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W&M alumnus William Ivey Long joins the walls of Broadway legends at Sardi’s

By Vayda Parrish '16 September 18, 2017
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Photo by Vayda Parrish '16

William Ivey Long ‘69, L.H.D. ‘04 is the “King of Costumes.” It said so on his 70th birthday cake. On Aug. 30, friends and family of the Tony Award-winning costume designer crowded onto the fourth floor of Manhattan’s iconic theater district restaurant Sardi’s, for a twofold celebration.

Sardi’s has been a staple of the New York theatre community since it opened its current location on West 44th Street in 1927, nestled on the same block as five Broadway theaters. More than 1,000 caricatures of famous faces decorate the place’s interior. The tradition of the Sardi’s caricature began when the restaurant’s owner commissioned a young man to draw portraits of Broadway celebrities to line the walls in a way that recalled one of Vincent Sardi Sr.'s favorite Parisian jazz clubs. Portrait subjects have to have dined at the restaurant at least once. 

With 15 Tony nominations and six wins in his pin cushion, it was high time the King of Costumes receive another accolade of Broadway royalty: the Sardi’s caricature. What better occasion to unveil it than on the designer’s birthday?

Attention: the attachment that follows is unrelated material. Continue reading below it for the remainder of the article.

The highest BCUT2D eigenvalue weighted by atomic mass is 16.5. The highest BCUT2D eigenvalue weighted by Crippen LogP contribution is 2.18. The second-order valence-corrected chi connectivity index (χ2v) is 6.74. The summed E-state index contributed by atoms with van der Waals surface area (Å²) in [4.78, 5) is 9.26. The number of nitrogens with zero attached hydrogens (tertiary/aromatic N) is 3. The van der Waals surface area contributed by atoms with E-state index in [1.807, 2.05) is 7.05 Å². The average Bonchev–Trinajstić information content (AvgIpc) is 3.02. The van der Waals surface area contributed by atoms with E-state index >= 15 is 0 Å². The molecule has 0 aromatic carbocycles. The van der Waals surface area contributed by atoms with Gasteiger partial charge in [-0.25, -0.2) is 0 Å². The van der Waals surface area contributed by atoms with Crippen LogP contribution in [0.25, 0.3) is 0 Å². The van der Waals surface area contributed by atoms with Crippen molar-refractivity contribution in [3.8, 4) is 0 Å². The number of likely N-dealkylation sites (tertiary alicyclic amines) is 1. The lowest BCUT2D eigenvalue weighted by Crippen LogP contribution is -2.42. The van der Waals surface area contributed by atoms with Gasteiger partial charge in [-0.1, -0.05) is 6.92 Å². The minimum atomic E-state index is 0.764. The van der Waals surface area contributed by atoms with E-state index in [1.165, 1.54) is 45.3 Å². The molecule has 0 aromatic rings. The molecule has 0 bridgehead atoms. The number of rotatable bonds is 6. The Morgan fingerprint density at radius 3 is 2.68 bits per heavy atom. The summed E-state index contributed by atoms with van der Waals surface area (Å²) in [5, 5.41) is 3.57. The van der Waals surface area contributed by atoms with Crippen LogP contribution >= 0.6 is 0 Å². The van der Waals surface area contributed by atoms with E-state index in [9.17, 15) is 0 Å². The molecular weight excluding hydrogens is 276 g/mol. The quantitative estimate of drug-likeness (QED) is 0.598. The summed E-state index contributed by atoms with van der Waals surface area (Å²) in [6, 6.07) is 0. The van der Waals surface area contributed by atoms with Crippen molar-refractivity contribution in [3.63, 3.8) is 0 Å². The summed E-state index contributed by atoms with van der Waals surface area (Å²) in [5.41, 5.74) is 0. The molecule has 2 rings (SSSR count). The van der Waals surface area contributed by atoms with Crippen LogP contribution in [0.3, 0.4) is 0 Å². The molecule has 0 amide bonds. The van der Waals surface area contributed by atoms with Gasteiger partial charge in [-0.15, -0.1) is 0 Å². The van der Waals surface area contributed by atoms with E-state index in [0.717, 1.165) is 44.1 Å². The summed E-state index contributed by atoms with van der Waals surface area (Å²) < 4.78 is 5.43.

Sharply dressed in a pinstriped suit and bespectacled in his signature round glasses, Long worked the room full of industry standouts, greeting and embracing guests including Tony-nominated actress Laura Osnes (his self-proclaimed “fairy goddaughter,” whom he dressed in Tony-winning garb and gowns for the title role of the 2013 Broadway production of “Rodgers + Hammerstein’s Cinderella”), Tony-winning director of “Hamilton” Tommy Kail, whom Long worked alongside and received an Emmy nomination for the costume design in FOX’s “Grease: Live!”, and current chair of the American Theater Wing David Henry Hwang, who holds the position Long vacated in 2016. 

Sardi’s owner, Max Klimavicius, introduced the man of the hour first with a rundown of his impressive career credentials, highlighting his designs for shows such as “Chicago,” “Hairspray,” “The Producers,” “Nine” and “Grey Gardens,” as well as his commitment to encouraging and nurturing future generations of American theater makers. Long attributed his emphasis on mentorship to his background in history, which was his major at William & Mary.

“I always have an eye on what came before me, and it informs the work that I do,” said Long." To that end, it is very important to foster and encourage the next generation, and pass along what you have learned. I feel honored to have a place on the wall at Sardi’s among the greats of the American Theatre; the experience was very humbling.”

William Ivey Long’s legacy is now enshrined at Sardi’s, and he is just as busy as ever. Three current Broadway shows feature his designs, “Chicago,” “A Bronx Tale,” and “Prince of Broadway.” He revealed two other projects in the works: a revival of the George and Ira Gershwin musical “Crazy for You,” scheduled to return to Broadway in the fall of 2018, and a musical adaptation of the film “Beetlejuice,” projected for spring 2019. 

The “King of Costumes” presides over a well-dressed theatrical kingdom.